The Dark Knight Rises
As the Dark Knight Rises fades rapidly from my memory (having watched it only last night), I decided to put down in words my impression of the last installment of the current trilogy of Batman movies. Well, the two words that sprang to mind as I walked out of the cinema were 'Awful', and 'Tedious'.
Before I go on and offer my two cents worth, I should point out that I'm not a regular Batman comic collector as such. I did collect for awhile, then decided to stop when, after killing off Robin, DC comics decided a bit later to re-introduce another Robin. Boo, you suck, goodbye. Now I grab the odd trade that comes out, aiming for quality stories. So I'm no 'Bat-purist' with a bat-axe to bat-grind, but unless you're a regular Batman collector and/or have a Batman costume and matching bedspread, chances are that I have more Batman comics than you do, so I do have a reasonable grounding in the Batman mythos, bitches.
As far as the movies go, I guess that makes me more open to creative interpretation of key characters. Heath Ledger's interpretation of The Joker was the movie-saver for the second movie. It was good, but, let's face it, it wasn't Grammy winning, or Oscar winning, or whatever the hell it is that he posthumously won for the job. He only got it because he'd died. Calm down, people. Put your clothes back on.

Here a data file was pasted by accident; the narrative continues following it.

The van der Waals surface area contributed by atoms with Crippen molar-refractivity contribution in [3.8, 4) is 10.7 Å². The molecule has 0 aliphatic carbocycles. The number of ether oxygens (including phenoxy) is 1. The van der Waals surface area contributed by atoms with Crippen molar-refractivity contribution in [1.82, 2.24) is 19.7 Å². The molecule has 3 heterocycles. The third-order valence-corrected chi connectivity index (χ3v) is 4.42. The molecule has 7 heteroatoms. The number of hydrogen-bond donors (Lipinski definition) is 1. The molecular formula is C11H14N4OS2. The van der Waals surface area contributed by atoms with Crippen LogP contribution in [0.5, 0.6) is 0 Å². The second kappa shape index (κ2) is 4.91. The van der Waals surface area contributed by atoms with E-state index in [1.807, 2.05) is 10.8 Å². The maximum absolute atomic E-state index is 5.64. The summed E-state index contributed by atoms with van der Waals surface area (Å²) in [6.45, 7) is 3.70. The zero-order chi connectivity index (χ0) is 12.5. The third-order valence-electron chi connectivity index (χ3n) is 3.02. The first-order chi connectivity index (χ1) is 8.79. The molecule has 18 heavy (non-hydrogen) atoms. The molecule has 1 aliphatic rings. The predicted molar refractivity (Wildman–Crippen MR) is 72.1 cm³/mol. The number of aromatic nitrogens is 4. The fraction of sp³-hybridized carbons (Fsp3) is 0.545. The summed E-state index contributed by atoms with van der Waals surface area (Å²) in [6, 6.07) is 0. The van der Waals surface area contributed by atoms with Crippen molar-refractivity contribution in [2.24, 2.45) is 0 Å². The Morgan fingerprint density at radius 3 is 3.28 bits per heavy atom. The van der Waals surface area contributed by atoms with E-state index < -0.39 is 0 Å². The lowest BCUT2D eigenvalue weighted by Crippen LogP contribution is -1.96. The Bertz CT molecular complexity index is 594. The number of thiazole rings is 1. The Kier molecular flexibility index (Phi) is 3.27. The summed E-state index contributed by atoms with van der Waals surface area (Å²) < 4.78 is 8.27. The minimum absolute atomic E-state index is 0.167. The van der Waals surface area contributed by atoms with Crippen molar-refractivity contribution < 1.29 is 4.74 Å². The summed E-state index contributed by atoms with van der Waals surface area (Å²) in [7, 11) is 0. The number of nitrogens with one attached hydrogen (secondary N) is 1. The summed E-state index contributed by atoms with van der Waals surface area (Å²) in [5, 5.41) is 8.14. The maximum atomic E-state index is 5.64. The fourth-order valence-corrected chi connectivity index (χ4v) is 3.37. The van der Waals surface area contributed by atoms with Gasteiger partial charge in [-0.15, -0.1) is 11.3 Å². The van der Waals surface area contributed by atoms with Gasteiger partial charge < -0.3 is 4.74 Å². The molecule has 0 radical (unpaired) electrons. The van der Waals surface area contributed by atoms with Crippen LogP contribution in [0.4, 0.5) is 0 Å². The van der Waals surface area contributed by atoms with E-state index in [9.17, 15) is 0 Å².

Now, before I launch an all-out attack on this overly long piece of cinematic crap, I'll give points to what I liked. Memory, don't fail me now...
There was a funny line from Bane (and that there is probably warning enough that there's something wrong with the movie. But I digress...). When he and his cronies (why does every single Batman villain always have cronies? Spider-man never had to deal with that crap) walk into Wall Street, or the Gotham equilavent thereof, and one trader confronts Bane, saying something to the effect of 'You can't steal anything here, there's no money', Bane replies, 'Then why are you here?' Word.
Um...oh I did think the revelation of Talia Al Ghul's identity was done well. Marion Cotillard went from her cover to Talia, and looked a completely different woman. I thing she used...acting. Marion looked like she meant the shit when she stabbed Batman after he'd finally smacked down Bane. This is not how I remember her from the comics, but...hey, creative interpretation and all that. She was well cast, I thought. Unlike...well, nearly everyone else, really.